Haida Gwaii - Naikoon Provincial Park
British Columbia, Canada
A Haida Gwaii gem spanning over 69,166 hectares
(179, 500 acres) of sandy beaches, rolling sand dunes, forested
old growth hiking trails, wetlands, bogs, rock cliffs, marine
tidal pools, viewing look-outs, historical shipwrecks, west coast
fauna and flora and forests populated with wildlife like the smaller
Sitka Deer and the powerful Black Bear.
Today, the parkland is a large parcel of ecological
bliss with over 100 km (62 mi) of sandy beaches covering the north
and east coastal boundaries of Graham Island. Best access points
to the park are in Tlell and Masset.
The Naikoon Provincial Park conservation
efforts began in 1973, when it was among a group of parks created
by the BC Provincial Government in an attempt to make up for the
decommissioning of another park named, Hamber Park. A commercial
move so to allow for the damming of the Columbia River.
After losing hundreds of hectares of parkland and
realizing logging was expanding and growing fast ... the local
population of Haida Gwaii got behind the move to protect Naikoon lakes, forests and the wide open pristine
sandy beaches along the north coast and east coast of Graham Island.
The area of Naikoon includes part of Hecate Strait
and Rose Spit (an ecological reserve). The hike to Rose Spit is
ideal for watching birds migrating south. The Tlell
River area of Naikoon attracts fisherman from all over the
world for its coho salmon and steelhead trout.
Naikoon Provincial Park
few select hiking, backpacking trails to explore plus there are
some smaller park access areas located on the outside perimeter
of the park. Many backpackers use the Cape Fife Trail (north Naikoon)
or the Pesuta Shipwreck Trail (south Naikoon) as access points
to the interior of Naikoon Park via the 89 km East Beach Trail
which runs from the Tlell River Bridge (south) to Rose Point on
the northeast tip of Graham Island.
There are many trails/park areas in and around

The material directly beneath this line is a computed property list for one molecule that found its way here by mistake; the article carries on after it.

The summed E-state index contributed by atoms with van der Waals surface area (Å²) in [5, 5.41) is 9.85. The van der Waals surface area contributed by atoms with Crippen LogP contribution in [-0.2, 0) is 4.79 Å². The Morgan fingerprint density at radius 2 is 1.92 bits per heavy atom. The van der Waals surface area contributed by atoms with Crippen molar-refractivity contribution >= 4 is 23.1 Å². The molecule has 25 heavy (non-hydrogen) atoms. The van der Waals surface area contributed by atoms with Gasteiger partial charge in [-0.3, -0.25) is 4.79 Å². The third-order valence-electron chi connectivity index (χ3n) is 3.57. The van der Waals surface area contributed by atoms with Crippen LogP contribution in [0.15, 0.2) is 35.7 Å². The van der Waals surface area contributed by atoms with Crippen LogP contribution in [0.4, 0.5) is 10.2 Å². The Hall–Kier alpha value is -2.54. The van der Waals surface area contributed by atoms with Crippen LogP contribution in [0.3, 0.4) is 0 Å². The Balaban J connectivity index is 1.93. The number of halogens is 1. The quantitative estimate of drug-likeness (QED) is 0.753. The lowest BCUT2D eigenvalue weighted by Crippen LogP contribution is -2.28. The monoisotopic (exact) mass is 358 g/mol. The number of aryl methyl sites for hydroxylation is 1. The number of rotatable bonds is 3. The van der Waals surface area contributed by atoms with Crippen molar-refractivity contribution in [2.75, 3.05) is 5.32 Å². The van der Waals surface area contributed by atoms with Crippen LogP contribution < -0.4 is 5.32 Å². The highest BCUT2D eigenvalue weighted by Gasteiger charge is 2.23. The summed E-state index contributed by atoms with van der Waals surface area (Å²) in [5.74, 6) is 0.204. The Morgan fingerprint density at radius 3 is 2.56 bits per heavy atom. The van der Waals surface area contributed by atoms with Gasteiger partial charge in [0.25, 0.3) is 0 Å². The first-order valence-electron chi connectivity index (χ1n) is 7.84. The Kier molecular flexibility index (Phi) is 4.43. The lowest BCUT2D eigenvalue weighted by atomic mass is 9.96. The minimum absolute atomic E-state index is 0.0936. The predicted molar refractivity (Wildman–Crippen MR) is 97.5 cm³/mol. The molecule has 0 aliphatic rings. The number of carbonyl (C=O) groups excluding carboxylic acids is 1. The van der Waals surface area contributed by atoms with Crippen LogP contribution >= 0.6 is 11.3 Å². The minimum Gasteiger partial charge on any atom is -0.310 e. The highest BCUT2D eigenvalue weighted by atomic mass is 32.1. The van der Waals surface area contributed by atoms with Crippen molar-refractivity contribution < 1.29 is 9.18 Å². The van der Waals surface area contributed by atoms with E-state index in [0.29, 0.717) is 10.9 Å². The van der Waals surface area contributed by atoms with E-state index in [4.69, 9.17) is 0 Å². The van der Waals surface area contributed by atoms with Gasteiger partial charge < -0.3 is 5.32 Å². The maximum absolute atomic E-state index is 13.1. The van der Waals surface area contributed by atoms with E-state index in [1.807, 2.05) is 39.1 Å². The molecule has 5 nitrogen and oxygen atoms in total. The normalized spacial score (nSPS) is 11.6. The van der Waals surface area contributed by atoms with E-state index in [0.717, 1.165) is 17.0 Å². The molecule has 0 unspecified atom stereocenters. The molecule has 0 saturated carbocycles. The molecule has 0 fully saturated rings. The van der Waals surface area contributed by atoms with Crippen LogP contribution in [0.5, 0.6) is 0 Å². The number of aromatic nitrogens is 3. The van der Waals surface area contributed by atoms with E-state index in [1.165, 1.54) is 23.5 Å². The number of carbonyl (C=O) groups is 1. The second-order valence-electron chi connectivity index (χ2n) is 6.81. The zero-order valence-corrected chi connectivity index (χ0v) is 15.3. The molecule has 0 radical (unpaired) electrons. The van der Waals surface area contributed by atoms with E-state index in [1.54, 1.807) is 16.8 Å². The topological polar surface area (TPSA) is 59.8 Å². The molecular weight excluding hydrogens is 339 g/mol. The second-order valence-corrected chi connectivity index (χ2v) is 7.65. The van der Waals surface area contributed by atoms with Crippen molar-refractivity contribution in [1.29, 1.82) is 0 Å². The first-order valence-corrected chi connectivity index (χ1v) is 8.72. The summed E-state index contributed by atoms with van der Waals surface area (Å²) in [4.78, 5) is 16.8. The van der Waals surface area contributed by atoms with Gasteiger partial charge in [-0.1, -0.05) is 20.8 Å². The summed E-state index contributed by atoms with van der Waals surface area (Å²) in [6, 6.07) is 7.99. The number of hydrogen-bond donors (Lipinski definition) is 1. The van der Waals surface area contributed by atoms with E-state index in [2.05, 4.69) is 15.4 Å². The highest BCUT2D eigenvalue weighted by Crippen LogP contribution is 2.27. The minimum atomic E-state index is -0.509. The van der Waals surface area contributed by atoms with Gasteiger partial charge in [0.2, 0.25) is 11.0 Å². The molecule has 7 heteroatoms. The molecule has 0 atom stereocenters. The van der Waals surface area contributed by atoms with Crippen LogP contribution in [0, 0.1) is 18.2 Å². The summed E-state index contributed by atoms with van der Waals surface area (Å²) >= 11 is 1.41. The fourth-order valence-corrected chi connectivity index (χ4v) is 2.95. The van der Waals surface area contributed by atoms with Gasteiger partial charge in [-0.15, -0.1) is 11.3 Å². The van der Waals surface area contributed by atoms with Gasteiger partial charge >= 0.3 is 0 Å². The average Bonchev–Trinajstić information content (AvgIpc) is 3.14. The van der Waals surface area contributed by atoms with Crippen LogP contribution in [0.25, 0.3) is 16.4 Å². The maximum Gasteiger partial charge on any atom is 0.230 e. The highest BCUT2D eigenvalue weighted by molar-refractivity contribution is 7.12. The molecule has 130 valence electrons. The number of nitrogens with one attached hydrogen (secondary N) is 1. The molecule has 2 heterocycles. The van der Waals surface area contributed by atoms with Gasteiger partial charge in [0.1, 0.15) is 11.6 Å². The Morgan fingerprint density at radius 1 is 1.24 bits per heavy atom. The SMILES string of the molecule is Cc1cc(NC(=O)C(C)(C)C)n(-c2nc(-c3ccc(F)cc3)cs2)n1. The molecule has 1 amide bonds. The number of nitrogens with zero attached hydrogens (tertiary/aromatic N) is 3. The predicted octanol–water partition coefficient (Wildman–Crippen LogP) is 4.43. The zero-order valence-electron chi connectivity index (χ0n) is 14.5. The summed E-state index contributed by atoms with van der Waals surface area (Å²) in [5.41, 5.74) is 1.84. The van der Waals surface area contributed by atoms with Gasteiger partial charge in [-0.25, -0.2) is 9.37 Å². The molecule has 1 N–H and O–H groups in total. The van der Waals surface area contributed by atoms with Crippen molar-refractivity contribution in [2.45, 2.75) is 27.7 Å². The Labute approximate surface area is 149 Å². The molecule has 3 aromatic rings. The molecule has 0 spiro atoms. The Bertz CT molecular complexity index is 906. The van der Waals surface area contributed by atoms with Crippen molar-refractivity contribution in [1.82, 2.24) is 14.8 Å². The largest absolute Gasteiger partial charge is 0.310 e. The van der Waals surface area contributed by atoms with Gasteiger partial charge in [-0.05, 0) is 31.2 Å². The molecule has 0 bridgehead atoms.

the Naikoon Provincial Park like:
Beach: A large sandy beach easily accessible by foot or car.
A big reason this beach attracts people to the area is because
of the beach combing, hiking, crabbing, fishing, clam digging,
ATVing and relaxing.
East Beach Trail: A west coast 89 km trek
exploring the forests, wildlife and long sandy beaches (East Beach)
lining the eastern coastline of Graham Island.
Cape Fife Trail: Backpackers complete the
entire one-way 10 km Cape Fife Trail in about
4-6 hours. Often a trail used as part of the East Beach Trail.
A good lookout and camping shelter located at Fife Point.
Pesuta Shipwreck Trail: One of the more
popular day-use hiking trails created in the Naikoon Provincial
Park on Graham Island. The Queen Charlotte hiking trail is a moderately
easy hike that covers 5 km return and leads to a shipwreck
on East Beach.
Blow Hole Trail: The short 15-30 minute return
trek (approx. 2 km - 1.3 mi.) which meanders through coastal forests
walking along boardwalk pathways leading to surge channels, crashing
waves, view of Tow Hill and a blow hole.
Tow Hill Trail: A result of molten lava erupting out from
small cracks in the earth about 2 million years ago. Once the
lava reached the surface it cooled quickly and formed rock columns
referred to as basalt forming the, Tow Hill Lookout.
Lake: Picnic area nestled on the southern tip of Mayer Lake is a small
park with a boat launch. The area is enclosed with a picnic area,
small sandy beach and grassy area.
Beach: Many come to visit this vast rocky, sandy beach to
browse, explore and identify various rocks, stones and pebbles
while beach combing up and down the shores.
Meadows: Misty Meadows is one of the
better parks on Graham Island that is accessible by vehicle. It
has it all - sandy beach, short trail, interesting landscape,
seabird wildlife, picnic shelter, water, bathrooms and most amenities.
All walkers, hikers and backpackers should be prepared
for wet conditions and fast changing weather patterns. Most hike
the trails south to north to shield themselves from the, sometimes,
heavy winds, bright sun and torrential rains. Proper equipment,
attitude and planning are recommended.
There is a wilderness park office near Tlell.
How to Get to Naikoon
Provincial Park: (North
Drive north on Hwy 16 from Skidegate
BC Ferry towards Masset Village. Continue driving north-east of
Masset Village on the main hwy over the Chown River (northern
boundary) into the Tow Hill Ecological Reserve area of the Naikoon
Provincial Park. From here on in, it is all Naikoon Park area.
The paved road turns to gravel (Tow Hill Road). Continue straight
ahead to Agate Beach, Blow Hole/Tow Hill Hiking Trail and Cape
How to Get to Naikoon
Provincial Park: (South -Graham Island)
Drive north on Hwy 16 from Skidegate BC Ferry towards Tlell. Look
for the Tlell River Provincial Park and Misty Meadows Park sign
on your right which mark the southern boundary of the Naikoon.
Turn into Tlell River Provincial Park for the Pesuta Shipwreck
Trail and East Beach Trail. Continue on Hwy 16 to Pure Lake and
Mayer Lake Park.
Exploring Naikoon Provincial Park in BCeh!